Snarky Behavior

Entries tagged as ‘friends’

“My Best Friend”

August 28, 2008 · 1 Comment

That’s what I’ve begun calling my iPhone.  When a friend of mine found out that I had recently gotten one, she commented: “that’s just going to ruin his social life.”

I’ve got to say though, the iPhone is incredible.  Aside from a very short battery life (barely gets you through the day), more frequently dropped calls, an incredibly slow 3G network (at least in DC), and a few frozen moments, I have been ecstatic.  No really.  My life is so much better.

Best Parts

  • Google Reader while going #2–  I’m sorry if this grosses you out.  It’s not like I’m un-hygienic about it.  But you always have a newspaper!  It’s incredible!
  • Mobile Uploads–  I finally have a camera with decent to good quality that I can upload straight to facebook, wordpress or flickr.  You know what this means????  Frequent blog postings of crazies on the subway!!!  I can’t wait.
  • Twitterific– If only I had more friends who used Twitter.  AH-HEM.
  • Texting — is ridiculously easy with the iPhone.  The smart keyboard is SMART.  90% of the time I make mistakes, it auto-corrects them.  This is very helpful for fat thumbs.
  • Applications — I know have an application with the NYC Subway map (City Transit), with live advisories, and bus lines.  With a push of the button, I can GPS the closest stop to my location.  I have the Yelp! application, which will give me listings and reviews of the bars and restaurants closest to me.  The NY Times application gives me top stories in an easy to read format.  “Showtimes” gives me all movie theaters in my radius, the movies playing, and their showtime.  The Pageonce application gives me updates of every single online account I have, from banks, to social networks, to amazon, to e-bay, and every airline frequent flier program.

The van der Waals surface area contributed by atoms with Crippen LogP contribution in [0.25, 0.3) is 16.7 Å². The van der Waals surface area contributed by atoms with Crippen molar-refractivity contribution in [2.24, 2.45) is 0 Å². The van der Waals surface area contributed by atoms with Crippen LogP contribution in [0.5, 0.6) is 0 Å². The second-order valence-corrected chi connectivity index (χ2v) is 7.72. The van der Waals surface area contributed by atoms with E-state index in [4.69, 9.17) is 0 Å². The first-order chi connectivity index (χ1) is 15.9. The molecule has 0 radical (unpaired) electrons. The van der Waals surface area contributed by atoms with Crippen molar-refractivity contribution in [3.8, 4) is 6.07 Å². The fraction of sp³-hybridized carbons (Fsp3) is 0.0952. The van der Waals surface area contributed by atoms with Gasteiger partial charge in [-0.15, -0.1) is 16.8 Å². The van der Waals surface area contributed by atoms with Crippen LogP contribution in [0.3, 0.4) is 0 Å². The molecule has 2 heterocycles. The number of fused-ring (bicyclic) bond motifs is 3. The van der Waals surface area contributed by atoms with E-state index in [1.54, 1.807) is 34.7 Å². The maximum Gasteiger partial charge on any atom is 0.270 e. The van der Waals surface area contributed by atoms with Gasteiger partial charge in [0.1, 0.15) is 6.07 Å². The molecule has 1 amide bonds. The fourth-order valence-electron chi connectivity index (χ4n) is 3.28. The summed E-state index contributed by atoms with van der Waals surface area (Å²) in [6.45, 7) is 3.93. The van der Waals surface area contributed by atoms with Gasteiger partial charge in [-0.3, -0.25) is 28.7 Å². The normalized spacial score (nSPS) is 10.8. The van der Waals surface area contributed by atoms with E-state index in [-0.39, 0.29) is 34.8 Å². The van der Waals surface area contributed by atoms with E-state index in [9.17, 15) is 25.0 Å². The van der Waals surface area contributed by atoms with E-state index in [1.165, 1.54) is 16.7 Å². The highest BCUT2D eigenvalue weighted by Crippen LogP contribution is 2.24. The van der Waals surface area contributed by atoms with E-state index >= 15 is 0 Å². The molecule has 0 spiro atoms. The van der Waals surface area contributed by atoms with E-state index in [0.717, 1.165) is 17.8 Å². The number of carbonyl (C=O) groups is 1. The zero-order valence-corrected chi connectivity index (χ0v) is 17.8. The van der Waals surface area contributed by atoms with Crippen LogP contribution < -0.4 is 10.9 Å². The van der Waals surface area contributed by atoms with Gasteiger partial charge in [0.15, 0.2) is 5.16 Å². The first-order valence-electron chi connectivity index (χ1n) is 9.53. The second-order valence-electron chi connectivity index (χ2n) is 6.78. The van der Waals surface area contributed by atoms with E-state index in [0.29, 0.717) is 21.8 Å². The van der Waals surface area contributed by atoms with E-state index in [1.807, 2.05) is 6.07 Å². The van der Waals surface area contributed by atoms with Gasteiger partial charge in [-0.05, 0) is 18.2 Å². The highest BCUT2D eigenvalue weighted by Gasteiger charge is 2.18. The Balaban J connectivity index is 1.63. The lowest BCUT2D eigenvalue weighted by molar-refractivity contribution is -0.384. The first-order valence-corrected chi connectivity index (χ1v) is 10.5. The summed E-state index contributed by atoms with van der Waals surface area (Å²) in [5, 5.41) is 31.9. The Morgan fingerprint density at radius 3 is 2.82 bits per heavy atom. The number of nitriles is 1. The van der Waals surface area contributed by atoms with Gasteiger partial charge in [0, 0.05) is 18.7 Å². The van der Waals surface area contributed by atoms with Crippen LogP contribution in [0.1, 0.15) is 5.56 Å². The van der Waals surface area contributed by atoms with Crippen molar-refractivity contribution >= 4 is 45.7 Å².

• Syncing G-Cal– I’ve used a third-party software to push my G-Cal to my iPhone.  Amazing!

I’m really going to love the shit out of this phone until it gets stolen from me in the Bronx.

Categories: Neato · Opinion
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Help for a Friend

August 22, 2008 · 1 Comment

My friend has been working on a project this summer introducing secondary education in rural Cambodia and she’s trying to secure funding through American Express.  Please take a moment to nominate her project by clicking on the link below:

Hi friends,
The NGO I have been wortking for this summer, The Cambodia Project, needs your help to raise money – actually 5 minutes of your time would do. Please go to or American Express site ( and nominate the proposed innovative project for secondary education in rural Cambodia. In one day, we got 98 votes. If we manage to have 3000 in 10 days, we can win up to a million dollar donation and get our project running for good… So please sign up and forward this to as many people as you want/can!